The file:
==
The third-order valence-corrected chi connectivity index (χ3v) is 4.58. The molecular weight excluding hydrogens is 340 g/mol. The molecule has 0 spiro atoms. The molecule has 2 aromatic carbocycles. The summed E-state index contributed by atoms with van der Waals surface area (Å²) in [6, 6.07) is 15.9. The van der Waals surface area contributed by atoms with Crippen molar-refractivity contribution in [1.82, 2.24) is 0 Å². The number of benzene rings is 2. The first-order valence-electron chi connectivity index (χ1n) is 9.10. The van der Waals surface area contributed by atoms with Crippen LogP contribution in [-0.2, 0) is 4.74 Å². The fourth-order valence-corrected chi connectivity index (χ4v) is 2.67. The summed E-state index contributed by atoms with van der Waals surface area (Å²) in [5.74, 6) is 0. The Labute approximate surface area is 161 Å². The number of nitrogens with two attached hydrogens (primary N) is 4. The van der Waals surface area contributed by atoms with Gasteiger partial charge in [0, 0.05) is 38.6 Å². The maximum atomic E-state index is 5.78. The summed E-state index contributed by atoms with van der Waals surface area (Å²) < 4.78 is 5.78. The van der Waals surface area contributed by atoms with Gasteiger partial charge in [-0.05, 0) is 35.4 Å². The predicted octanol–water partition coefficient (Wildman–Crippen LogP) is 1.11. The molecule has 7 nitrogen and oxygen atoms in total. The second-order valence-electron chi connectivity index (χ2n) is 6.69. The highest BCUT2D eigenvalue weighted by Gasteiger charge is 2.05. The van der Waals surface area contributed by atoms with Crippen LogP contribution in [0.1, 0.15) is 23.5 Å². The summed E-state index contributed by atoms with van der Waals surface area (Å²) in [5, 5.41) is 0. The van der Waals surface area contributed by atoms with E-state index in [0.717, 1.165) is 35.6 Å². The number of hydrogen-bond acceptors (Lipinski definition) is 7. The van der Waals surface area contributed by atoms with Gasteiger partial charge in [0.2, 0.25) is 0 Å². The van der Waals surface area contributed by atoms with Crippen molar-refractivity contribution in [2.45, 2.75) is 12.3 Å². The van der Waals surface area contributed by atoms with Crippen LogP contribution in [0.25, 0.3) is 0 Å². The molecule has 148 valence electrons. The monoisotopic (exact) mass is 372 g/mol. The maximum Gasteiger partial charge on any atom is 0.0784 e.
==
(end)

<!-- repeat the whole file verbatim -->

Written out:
The third-order valence-corrected chi connectivity index (χ3v) is 4.58. The molecular weight excluding hydrogens is 340 g/mol. The molecule has 0 spiro atoms. The molecule has 2 aromatic carbocycles. The summed E-state index contributed by atoms with van der Waals surface area (Å²) in [6, 6.07) is 15.9. The van der Waals surface area contributed by atoms with Crippen molar-refractivity contribution in [1.82, 2.24) is 0 Å². The number of benzene rings is 2. The first-order valence-electron chi connectivity index (χ1n) is 9.10. The van der Waals surface area contributed by atoms with Crippen LogP contribution in [-0.2, 0) is 4.74 Å². The fourth-order valence-corrected chi connectivity index (χ4v) is 2.67. The summed E-state index contributed by atoms with van der Waals surface area (Å²) in [5.74, 6) is 0. The Labute approximate surface area is 161 Å². The number of nitrogens with two attached hydrogens (primary N) is 4. The van der Waals surface area contributed by atoms with Gasteiger partial charge in [0, 0.05) is 38.6 Å². The maximum atomic E-state index is 5.78. The summed E-state index contributed by atoms with van der Waals surface area (Å²) < 4.78 is 5.78. The van der Waals surface area contributed by atoms with Gasteiger partial charge in [-0.05, 0) is 35.4 Å². The predicted octanol–water partition coefficient (Wildman–Crippen LogP) is 1.11. The molecule has 7 nitrogen and oxygen atoms in total. The second-order valence-electron chi connectivity index (χ2n) is 6.69. The highest BCUT2D eigenvalue weighted by Gasteiger charge is 2.05. The van der Waals surface area contributed by atoms with Crippen LogP contribution in [0.1, 0.15) is 23.5 Å². The summed E-state index contributed by atoms with van der Waals surface area (Å²) in [5, 5.41) is 0. The van der Waals surface area contributed by atoms with E-state index in [0.717, 1.165) is 35.6 Å². The number of hydrogen-bond acceptors (Lipinski definition) is 7. The van der Waals surface area contributed by atoms with Gasteiger partial charge in [0.2, 0.25) is 0 Å². The van der Waals surface area contributed by atoms with Crippen molar-refractivity contribution in [2.45, 2.75) is 12.3 Å². The van der Waals surface area contributed by atoms with Crippen LogP contribution in [0.25, 0.3) is 0 Å². The molecule has 148 valence electrons. The monoisotopic (exact) mass is 372 g/mol. The maximum Gasteiger partial charge on any atom is 0.0784 e.